What is a two mile hike on pre-exhausted newborn calf legs a mile above sea level? Actually it was fine. I was making it big in my mind because that’s what anxious people do and that’s why I want Kurt to lie to me. Unfortunately near the end the trail was snow covered and I was unable to see the tree molds made in the lava, but you can because Kurt took photos.

Before I end the writing on this particular entry I wanted to add a few random bits of thoughts that are incongruous with the rest of the text. On sharing my mental health status. I didn’t want to. I’ve been thinking about it back and forth. I still think it’s important to be open about these things, though, it is just sometimes scary especially when it’s happening in real time. In other news I saw some things in Montana I didn’t fit into my narrative. And they’re random. I saw a wildlife bridge. I loved it. I want to see more. I want them everywhere. Grassy knolls rolling over highway bridges. There was an area that had normal names for rivers and stuff and what I’m guessing was the Native American name from the local tribe for the same features. Was it a reservation? I don’t know? I think the duality of naming was a wonderful way to respect the First Nations. We drove through the homeland (birthplace) of Sacajawea: Salmon, Idaho. Just another random experience from being on the road▪️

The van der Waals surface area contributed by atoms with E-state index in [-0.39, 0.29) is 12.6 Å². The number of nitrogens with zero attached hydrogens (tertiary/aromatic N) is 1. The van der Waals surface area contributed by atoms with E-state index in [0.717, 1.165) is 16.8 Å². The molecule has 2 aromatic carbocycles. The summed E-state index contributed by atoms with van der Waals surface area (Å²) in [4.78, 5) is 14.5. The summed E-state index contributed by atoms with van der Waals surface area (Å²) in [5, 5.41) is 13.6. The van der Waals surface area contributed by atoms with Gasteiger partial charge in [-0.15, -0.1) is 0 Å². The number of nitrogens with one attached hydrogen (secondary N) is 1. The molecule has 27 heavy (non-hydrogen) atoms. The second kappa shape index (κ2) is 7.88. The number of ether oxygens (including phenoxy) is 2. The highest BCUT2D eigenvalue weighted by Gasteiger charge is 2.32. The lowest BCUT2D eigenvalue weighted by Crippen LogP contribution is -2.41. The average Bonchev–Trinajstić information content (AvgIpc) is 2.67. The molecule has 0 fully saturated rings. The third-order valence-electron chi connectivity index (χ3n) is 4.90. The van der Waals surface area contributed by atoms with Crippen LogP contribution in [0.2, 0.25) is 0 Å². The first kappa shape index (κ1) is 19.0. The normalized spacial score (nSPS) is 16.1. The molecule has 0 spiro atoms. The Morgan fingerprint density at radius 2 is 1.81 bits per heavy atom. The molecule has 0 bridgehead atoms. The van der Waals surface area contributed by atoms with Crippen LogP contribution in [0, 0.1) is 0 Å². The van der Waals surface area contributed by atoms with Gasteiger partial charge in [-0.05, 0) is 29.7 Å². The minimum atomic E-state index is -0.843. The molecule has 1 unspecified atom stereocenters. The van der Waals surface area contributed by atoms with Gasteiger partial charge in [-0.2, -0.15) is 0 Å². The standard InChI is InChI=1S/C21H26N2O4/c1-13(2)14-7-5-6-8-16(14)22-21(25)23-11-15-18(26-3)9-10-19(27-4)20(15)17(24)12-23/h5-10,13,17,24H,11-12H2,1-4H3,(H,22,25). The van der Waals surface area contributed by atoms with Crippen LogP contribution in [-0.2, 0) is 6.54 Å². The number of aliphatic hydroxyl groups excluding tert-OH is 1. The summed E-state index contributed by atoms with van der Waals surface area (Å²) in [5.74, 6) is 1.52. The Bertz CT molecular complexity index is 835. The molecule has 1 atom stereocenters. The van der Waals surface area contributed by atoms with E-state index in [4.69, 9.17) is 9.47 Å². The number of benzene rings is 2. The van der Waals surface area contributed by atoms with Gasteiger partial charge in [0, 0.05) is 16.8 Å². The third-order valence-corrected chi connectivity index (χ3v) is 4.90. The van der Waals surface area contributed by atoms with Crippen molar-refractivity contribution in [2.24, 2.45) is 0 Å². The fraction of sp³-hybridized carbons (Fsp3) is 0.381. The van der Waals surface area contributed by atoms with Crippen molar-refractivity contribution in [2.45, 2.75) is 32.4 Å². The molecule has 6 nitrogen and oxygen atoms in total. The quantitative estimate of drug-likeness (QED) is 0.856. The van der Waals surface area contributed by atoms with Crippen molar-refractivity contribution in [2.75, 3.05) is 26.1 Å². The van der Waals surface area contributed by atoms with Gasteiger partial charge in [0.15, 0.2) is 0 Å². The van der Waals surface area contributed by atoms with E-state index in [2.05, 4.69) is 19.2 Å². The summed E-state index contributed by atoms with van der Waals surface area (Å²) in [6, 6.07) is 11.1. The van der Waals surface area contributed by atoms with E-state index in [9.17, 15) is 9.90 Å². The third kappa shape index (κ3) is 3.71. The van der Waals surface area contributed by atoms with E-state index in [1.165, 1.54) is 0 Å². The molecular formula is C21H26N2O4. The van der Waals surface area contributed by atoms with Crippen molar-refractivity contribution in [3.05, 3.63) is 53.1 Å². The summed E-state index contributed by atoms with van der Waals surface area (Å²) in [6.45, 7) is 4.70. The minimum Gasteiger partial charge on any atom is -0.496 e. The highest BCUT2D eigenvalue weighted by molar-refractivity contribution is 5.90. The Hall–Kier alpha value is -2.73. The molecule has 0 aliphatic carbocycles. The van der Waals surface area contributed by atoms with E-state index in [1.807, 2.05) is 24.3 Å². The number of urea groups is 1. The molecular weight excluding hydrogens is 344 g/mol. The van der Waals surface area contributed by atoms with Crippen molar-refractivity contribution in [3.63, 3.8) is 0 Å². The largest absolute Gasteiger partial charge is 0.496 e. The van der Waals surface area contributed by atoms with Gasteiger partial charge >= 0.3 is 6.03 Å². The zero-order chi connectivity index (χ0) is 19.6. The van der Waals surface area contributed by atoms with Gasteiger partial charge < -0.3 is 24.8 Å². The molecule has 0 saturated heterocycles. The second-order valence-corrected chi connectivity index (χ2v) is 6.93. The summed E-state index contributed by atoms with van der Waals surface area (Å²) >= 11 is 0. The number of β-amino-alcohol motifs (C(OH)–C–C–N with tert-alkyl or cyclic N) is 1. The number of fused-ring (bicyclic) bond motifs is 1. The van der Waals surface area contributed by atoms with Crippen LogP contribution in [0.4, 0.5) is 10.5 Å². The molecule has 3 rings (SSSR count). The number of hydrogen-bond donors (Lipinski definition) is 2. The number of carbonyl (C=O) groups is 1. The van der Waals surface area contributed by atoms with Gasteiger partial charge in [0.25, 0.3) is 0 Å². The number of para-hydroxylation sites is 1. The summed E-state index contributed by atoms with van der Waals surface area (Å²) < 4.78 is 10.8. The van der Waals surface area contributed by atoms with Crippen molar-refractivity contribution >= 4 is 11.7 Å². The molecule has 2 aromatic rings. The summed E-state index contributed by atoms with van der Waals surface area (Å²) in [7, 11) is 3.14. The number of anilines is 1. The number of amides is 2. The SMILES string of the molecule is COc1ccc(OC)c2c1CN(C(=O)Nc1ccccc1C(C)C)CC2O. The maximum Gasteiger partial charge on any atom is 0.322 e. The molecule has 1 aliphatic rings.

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Road: Dry Falls, Grunge Music and the Kootenay River

Art Journal

Kurt and I began executing the drive home aimlessly, and that’s sometimes an interesting travel strategy, but not this time. It only led to dead-end would-be adventures. We took a northern route across the Olympic Peninsula then saddled the west side of Puget Sound heading south, never once seeing a glimpse of Seattle through the deep green hemlocks or across the open water. So much for playing grunge music to set the mood.